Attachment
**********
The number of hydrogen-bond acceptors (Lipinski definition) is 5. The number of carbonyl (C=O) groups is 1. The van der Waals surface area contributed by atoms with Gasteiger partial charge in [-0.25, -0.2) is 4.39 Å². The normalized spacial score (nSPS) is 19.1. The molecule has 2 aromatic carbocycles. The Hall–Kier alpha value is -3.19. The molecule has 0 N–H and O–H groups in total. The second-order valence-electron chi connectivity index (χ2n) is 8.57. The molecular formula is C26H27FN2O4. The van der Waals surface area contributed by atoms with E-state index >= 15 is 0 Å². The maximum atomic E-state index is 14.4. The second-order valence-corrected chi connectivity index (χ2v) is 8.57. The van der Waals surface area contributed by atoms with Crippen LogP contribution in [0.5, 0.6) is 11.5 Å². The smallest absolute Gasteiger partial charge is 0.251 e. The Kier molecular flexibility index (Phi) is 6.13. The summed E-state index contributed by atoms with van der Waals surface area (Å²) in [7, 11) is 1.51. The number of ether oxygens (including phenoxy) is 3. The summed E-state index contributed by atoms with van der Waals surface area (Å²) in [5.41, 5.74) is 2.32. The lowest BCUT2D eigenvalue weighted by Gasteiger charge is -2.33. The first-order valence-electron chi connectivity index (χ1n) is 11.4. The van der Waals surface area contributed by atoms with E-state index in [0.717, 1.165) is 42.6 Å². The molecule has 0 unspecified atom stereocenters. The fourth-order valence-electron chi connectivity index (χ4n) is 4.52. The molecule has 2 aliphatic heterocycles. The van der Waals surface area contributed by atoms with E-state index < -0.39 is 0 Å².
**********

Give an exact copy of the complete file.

The number of hydrogen-bond acceptors (Lipinski definition) is 5. The number of carbonyl (C=O) groups is 1. The van der Waals surface area contributed by atoms with Gasteiger partial charge in [-0.25, -0.2) is 4.39 Å². The normalized spacial score (nSPS) is 19.1. The molecule has 2 aromatic carbocycles. The Hall–Kier alpha value is -3.19. The molecule has 0 N–H and O–H groups in total. The second-order valence-electron chi connectivity index (χ2n) is 8.57. The molecular formula is C26H27FN2O4. The van der Waals surface area contributed by atoms with E-state index >= 15 is 0 Å². The maximum atomic E-state index is 14.4. The second-order valence-corrected chi connectivity index (χ2v) is 8.57. The van der Waals surface area contributed by atoms with Crippen LogP contribution in [0.5, 0.6) is 11.5 Å². The smallest absolute Gasteiger partial charge is 0.251 e. The Kier molecular flexibility index (Phi) is 6.13. The summed E-state index contributed by atoms with van der Waals surface area (Å²) in [7, 11) is 1.51. The number of ether oxygens (including phenoxy) is 3. The summed E-state index contributed by atoms with van der Waals surface area (Å²) in [5.41, 5.74) is 2.32. The lowest BCUT2D eigenvalue weighted by Gasteiger charge is -2.33. The first-order valence-electron chi connectivity index (χ1n) is 11.4. The van der Waals surface area contributed by atoms with E-state index in [0.717, 1.165) is 42.6 Å². The molecule has 0 unspecified atom stereocenters. The fourth-order valence-electron chi connectivity index (χ4n) is 4.52. The molecule has 2 aliphatic heterocycles. The van der Waals surface area contributed by atoms with E-state index < -0.39 is 0 Å².